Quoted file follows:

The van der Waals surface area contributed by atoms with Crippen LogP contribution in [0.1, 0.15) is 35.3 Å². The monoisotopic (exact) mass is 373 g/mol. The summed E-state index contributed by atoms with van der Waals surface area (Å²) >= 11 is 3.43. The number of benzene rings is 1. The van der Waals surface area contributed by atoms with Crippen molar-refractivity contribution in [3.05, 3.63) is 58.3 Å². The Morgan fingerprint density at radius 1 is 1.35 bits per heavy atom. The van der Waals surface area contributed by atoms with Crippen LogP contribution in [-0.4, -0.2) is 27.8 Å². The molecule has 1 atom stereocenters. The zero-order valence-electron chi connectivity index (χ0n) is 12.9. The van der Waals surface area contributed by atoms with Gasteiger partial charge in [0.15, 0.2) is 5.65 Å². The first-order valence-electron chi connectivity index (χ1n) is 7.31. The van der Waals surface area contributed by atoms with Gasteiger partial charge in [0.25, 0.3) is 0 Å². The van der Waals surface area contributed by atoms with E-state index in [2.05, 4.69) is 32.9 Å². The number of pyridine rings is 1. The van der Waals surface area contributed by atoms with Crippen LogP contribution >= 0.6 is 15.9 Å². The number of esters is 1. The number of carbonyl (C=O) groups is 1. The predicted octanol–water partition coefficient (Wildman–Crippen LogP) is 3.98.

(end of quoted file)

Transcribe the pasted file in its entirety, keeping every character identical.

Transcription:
The van der Waals surface area contributed by atoms with Crippen LogP contribution in [0.1, 0.15) is 35.3 Å². The monoisotopic (exact) mass is 373 g/mol. The summed E-state index contributed by atoms with van der Waals surface area (Å²) >= 11 is 3.43. The number of benzene rings is 1. The van der Waals surface area contributed by atoms with Crippen molar-refractivity contribution in [3.05, 3.63) is 58.3 Å². The Morgan fingerprint density at radius 1 is 1.35 bits per heavy atom. The van der Waals surface area contributed by atoms with Crippen LogP contribution in [-0.4, -0.2) is 27.8 Å². The molecule has 1 atom stereocenters. The zero-order valence-electron chi connectivity index (χ0n) is 12.9. The van der Waals surface area contributed by atoms with Gasteiger partial charge in [0.15, 0.2) is 5.65 Å². The first-order valence-electron chi connectivity index (χ1n) is 7.31. The van der Waals surface area contributed by atoms with Gasteiger partial charge in [0.25, 0.3) is 0 Å². The van der Waals surface area contributed by atoms with E-state index in [2.05, 4.69) is 32.9 Å². The number of pyridine rings is 1. The van der Waals surface area contributed by atoms with Crippen LogP contribution >= 0.6 is 15.9 Å². The number of esters is 1. The number of carbonyl (C=O) groups is 1. The predicted octanol–water partition coefficient (Wildman–Crippen LogP) is 3.98.